POPULAR lecturers have discovered for some time that the history of the methods that have been used for obtaining a light is an excellent subject wherewith to please the public mind, and this book contains the reports of three such lectures delivered to a juvenile auditory last Christmas. An attempt has also been made to describe the experimental portion of the lectures, and the author has not committed the common error of giving a multiplicity of pretty but irrelevant experiments conveying a paucity of information. In fact, in some parts the reverse seems the case, for we must confess our inability to discover why a consideration of the allotropic modifications of carbon should necessitate a detailed description of the manufacture of black lead pencils. This digression, however, does not detract from the interest and general merit of the work, which certainly contains the explanation in simple language of some elementary physical and chemical phenomena.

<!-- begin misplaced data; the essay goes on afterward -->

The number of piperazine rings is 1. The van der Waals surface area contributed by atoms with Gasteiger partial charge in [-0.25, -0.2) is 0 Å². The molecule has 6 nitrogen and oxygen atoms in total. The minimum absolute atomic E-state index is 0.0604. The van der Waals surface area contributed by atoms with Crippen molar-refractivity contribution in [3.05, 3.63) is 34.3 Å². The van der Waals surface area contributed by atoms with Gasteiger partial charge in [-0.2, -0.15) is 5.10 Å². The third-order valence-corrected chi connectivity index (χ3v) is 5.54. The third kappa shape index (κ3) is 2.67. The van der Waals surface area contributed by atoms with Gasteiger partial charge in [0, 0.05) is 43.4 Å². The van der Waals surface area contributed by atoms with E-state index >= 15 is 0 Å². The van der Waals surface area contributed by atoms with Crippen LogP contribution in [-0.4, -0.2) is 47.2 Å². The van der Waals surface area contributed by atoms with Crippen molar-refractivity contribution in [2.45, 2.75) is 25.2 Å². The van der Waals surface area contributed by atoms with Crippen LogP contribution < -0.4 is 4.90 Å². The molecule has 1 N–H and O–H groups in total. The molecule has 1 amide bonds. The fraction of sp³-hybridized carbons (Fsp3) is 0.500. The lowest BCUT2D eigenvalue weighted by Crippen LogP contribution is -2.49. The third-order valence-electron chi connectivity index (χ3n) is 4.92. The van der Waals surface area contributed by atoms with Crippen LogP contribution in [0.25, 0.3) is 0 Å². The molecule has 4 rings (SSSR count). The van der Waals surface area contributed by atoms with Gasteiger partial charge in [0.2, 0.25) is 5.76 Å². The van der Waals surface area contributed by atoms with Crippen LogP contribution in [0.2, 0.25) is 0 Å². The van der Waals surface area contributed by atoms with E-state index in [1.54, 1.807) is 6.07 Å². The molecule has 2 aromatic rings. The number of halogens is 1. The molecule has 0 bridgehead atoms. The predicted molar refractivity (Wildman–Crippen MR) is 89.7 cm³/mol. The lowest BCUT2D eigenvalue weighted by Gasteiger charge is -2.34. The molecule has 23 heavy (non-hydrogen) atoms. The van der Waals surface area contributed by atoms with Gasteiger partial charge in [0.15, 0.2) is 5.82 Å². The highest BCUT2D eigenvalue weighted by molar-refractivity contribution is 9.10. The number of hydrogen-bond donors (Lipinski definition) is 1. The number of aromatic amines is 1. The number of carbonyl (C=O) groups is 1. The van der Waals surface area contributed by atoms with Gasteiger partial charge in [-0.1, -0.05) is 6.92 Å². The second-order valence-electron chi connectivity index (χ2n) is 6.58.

The Story of a Tinder Box.
By Charles M. Tidy, &c. (London: Society for Promoting Christian Knowledge, 1889.)